Harry’s complaint is part of a broader legal action against MGN: Reuters reports that more than 100 people are suing the publisher for allegedly breaking the law to get private information. Harry was selected as one of four “representative” cases to go to trial along with Coronation Street stars Michael Turner and Nikki Sanderson and comedian Paul Whitehouse’s ex-wife, Fiona Wightman. If you’re thinking that British tabloids taking heat for unlawful information-gathering sounds a little familiar, you’re right: In 2011, a phone-hacking scandal involving several Rupert Murdoch–owned papers led to the resignation of multiple media execs and the shutdown of the popular tabloid News of the World.
How did Mirror Group Newspapers respond?
MGN has denied hacking Harry’s phone. However, the publisher did admit at the beginning of the trial in May that it once paid a private investigator £75 (around $95) to unlawfully gather information on Harry at a London nightclub in 2004. MGN apologized and said Harry deserves compensation for that incident but did not elaborate on said compensation. “Where historical wrongdoing has taken place, we have made admissions, take full responsibility and apologize unreservedly, but we will vigorously defend against allegations of wrongdoing where our journalists acted lawfully,” an MGN spokesperson said, per Sky News.
So what about the private details from Harry’s life? According to defense lawyer Andrew Green, some of the stories that Harry believes contain illegally collected information actually represent cooperation from sources within the palace. He said reporters could have relied on tips, friends, aides, other press reports, or official statements from Buckingham Palace. Regardless, MGN has argued that the case should not be allowed to continue because too much time has passed — according to the Times, privacy claims in Britain must generally be made within six years.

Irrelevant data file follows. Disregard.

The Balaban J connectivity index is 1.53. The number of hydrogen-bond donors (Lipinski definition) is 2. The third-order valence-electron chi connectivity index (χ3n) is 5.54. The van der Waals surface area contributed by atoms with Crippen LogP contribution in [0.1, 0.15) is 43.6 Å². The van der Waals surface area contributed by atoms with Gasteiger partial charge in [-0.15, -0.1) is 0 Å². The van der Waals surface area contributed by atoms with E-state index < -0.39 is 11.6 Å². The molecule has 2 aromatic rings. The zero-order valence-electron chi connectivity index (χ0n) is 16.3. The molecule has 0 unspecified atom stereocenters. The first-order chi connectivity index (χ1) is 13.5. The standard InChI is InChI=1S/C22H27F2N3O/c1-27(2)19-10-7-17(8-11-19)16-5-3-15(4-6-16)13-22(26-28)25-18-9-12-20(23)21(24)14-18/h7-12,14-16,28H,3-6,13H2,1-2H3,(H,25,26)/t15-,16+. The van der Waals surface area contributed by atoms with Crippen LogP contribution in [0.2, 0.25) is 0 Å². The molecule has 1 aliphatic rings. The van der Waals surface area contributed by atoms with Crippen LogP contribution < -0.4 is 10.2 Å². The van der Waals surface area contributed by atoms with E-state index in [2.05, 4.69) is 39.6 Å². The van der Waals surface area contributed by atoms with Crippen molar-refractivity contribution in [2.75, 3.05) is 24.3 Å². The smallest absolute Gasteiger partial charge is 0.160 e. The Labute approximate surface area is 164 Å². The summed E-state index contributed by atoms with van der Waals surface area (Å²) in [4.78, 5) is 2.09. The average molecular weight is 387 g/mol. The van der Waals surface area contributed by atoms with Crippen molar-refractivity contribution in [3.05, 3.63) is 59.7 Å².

What’s next on Prince Harry’s legal to-do list?
CNN reports that Harry is done with cross-examination in the MGN case after two days in the witness box. According to People, the trial is expected to end later this month. But that doesn’t necessarily mean he’s about to have a ton of Spare time. Harry is part of privacy lawsuits filed on similar claims of unlawful information-gathering against two other tabloid publishers, which both deny wrongdoing. Per CBS, he sued Murdoch’s News Group Newspapers, which publishes the Sun, in 2019. NGN has argued that he brought the suit too late. According to the Associated Press, there will be a hearing in July to learn more about the prince’s claim that he did not file his suit sooner because a “secret agreement” prevented royals from taking legal action against NGN. Harry has said he didn’t know about the agreement until 2012, while lawyers for the publisher have denied such an agreement exists. A judgment is expected later this year.
Harry is also suing Associated Newspapers, Ltd., which publishes the Daily Mail and Mail, and he joined Elton John and other celebrities in March to appear at court for a preliminary hearing. He filed a separate libel suit against Associated Newspapers over reports that he had tried to cover up his attempts to get the government to provide him with security. Per the AP, a judge still needs to decide if that case should go to trial. All told, we wouldn’t be surprised if the ginger actor whom Sky News hired to dramatically perform Harry’s testimony stays booked and busy for a bit.